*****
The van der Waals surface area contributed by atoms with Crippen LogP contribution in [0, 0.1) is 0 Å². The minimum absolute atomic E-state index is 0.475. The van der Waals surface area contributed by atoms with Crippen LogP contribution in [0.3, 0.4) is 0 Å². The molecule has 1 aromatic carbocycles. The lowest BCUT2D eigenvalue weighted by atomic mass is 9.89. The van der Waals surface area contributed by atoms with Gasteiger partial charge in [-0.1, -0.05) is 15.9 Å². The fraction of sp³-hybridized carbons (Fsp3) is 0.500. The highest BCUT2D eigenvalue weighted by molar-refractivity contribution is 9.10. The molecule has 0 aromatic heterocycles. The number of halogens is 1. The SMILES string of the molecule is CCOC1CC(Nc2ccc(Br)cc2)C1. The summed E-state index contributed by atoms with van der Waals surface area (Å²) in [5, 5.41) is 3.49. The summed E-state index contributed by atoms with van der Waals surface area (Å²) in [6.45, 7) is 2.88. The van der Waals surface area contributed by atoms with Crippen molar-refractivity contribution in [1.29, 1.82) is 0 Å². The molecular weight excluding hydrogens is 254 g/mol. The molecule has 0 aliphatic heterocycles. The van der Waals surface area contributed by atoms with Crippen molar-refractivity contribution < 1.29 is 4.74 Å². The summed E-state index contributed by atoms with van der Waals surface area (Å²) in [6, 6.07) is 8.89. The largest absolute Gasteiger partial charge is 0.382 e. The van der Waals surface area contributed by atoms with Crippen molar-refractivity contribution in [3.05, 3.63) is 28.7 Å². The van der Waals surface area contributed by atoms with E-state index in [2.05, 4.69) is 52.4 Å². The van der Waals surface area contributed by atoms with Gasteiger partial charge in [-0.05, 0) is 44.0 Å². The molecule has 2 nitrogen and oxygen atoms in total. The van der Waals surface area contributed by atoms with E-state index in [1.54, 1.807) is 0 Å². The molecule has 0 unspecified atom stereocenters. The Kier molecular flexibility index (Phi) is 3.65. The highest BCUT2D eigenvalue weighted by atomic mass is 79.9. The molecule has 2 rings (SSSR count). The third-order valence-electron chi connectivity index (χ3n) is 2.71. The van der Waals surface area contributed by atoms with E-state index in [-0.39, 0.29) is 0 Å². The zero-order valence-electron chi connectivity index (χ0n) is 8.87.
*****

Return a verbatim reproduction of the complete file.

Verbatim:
The van der Waals surface area contributed by atoms with Crippen LogP contribution in [0, 0.1) is 0 Å². The minimum absolute atomic E-state index is 0.475. The van der Waals surface area contributed by atoms with Crippen LogP contribution in [0.3, 0.4) is 0 Å². The molecule has 1 aromatic carbocycles. The lowest BCUT2D eigenvalue weighted by atomic mass is 9.89. The van der Waals surface area contributed by atoms with Gasteiger partial charge in [-0.1, -0.05) is 15.9 Å². The fraction of sp³-hybridized carbons (Fsp3) is 0.500. The highest BCUT2D eigenvalue weighted by molar-refractivity contribution is 9.10. The molecule has 0 aromatic heterocycles. The number of halogens is 1. The SMILES string of the molecule is CCOC1CC(Nc2ccc(Br)cc2)C1. The summed E-state index contributed by atoms with van der Waals surface area (Å²) in [5, 5.41) is 3.49. The summed E-state index contributed by atoms with van der Waals surface area (Å²) in [6.45, 7) is 2.88. The van der Waals surface area contributed by atoms with Crippen molar-refractivity contribution in [1.29, 1.82) is 0 Å². The molecular weight excluding hydrogens is 254 g/mol. The molecule has 0 aliphatic heterocycles. The van der Waals surface area contributed by atoms with Crippen molar-refractivity contribution < 1.29 is 4.74 Å². The summed E-state index contributed by atoms with van der Waals surface area (Å²) in [6, 6.07) is 8.89. The largest absolute Gasteiger partial charge is 0.382 e. The van der Waals surface area contributed by atoms with Crippen molar-refractivity contribution in [3.05, 3.63) is 28.7 Å². The van der Waals surface area contributed by atoms with E-state index in [2.05, 4.69) is 52.4 Å². The van der Waals surface area contributed by atoms with Gasteiger partial charge in [-0.05, 0) is 44.0 Å². The molecule has 2 nitrogen and oxygen atoms in total. The van der Waals surface area contributed by atoms with E-state index in [1.54, 1.807) is 0 Å². The molecule has 0 unspecified atom stereocenters. The Kier molecular flexibility index (Phi) is 3.65. The highest BCUT2D eigenvalue weighted by atomic mass is 79.9. The molecule has 2 rings (SSSR count). The third-order valence-electron chi connectivity index (χ3n) is 2.71. The van der Waals surface area contributed by atoms with E-state index in [-0.39, 0.29) is 0 Å². The zero-order valence-electron chi connectivity index (χ0n) is 8.87.